The film premiered in New York City on November 27, 1976, and went into wide release shortly afterward.

Critical reception

The film became one of the big hits of 1976–77 and got big receipts and reviews. Vincent Canby, in his November 1976 review of the film for The New York Times, called the film "outrageous ... brilliantly, cruelly funny, a topical American comedy that confirms Paddy Chayefsky's position as a major new American satirist" and a film whose "wickedly distorted views of the way television looks, sounds, and, indeed, is, are the satirist's cardiogram of the hidden heart, not just of television but also of the society that supports it and is, in turn, supported."[9]

On review aggregator website Rotten Tomatoes, Network currently holds a 91% "fresh" rating based on 53 reviews.[10]

In a review of the film written after it received its Academy Awards, Roger Ebert called it a "supremely well-acted, intelligent film that tries for too much, that attacks not only television but also most of the other ills of the 1970s," though "what it does accomplish is done so well, is seen so sharply, is presented so unforgivingly, that Network will outlive a lot of tidier movies."[11] Seen a quarter-century later, Ebert added the film to his The Great Movies list and said the film was "like prophecy. When Chayefsky created Howard Beale, could he have imagined Jerry Springer, Howard Stern, and the World Wrestling Federation?"; he credits Lumet and Chayefsky for knowing "just when to pull out all the stops."[12] The film also ranks at number 100 in Empire magazine's list of the 500 Greatest Films of All Time.[13]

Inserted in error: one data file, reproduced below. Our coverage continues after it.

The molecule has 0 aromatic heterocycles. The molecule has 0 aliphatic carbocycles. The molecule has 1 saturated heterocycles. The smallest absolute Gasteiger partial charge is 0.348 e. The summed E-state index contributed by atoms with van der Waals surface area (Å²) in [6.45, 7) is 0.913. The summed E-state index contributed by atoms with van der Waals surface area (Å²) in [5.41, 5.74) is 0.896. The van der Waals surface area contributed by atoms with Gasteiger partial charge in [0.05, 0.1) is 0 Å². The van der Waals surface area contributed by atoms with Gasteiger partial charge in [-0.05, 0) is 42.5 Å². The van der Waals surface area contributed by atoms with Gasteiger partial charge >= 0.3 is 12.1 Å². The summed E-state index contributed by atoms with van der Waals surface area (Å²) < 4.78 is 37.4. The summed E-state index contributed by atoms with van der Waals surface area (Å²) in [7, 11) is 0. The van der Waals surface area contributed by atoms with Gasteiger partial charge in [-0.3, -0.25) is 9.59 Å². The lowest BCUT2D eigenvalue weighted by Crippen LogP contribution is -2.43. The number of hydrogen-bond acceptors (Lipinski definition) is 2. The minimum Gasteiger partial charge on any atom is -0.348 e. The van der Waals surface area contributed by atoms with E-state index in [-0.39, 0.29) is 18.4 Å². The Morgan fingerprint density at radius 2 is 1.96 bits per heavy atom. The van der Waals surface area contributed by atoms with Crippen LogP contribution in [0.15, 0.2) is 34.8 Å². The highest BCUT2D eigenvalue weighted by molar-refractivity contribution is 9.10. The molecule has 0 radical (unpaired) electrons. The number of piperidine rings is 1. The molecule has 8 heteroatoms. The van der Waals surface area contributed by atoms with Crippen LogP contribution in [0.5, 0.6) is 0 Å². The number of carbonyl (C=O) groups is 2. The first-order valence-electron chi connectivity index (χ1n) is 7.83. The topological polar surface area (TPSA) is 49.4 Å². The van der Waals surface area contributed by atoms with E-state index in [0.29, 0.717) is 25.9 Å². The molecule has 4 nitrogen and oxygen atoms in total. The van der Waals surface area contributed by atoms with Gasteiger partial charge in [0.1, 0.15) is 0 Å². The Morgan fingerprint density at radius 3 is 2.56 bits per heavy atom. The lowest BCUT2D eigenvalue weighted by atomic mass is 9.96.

Not all reviews were positive: Pauline Kael in The New Yorker, in a review subtitled "Hot Air", criticized the film's abundance of long, preachy speeches; Chayefsky's self-righteous contempt for not only television itself but also television viewers; and the fact that almost everyone in the movie, particularly Robert Duvall, has a screaming rant: "The cast of this messianic farce takes turns yelling at us soulless masses."[14] Michael Billington wrote, "Too much of this film has the hectoring stridency of tabloid headlines",[15] while Chris Petit in Time Out described it as "slick, 'adult', self-congratulatory, and almost entirely hollow", adding that "most of the interest comes in watching such a lavishly mounted vehicle leaving the rails so spectacularly."[16]

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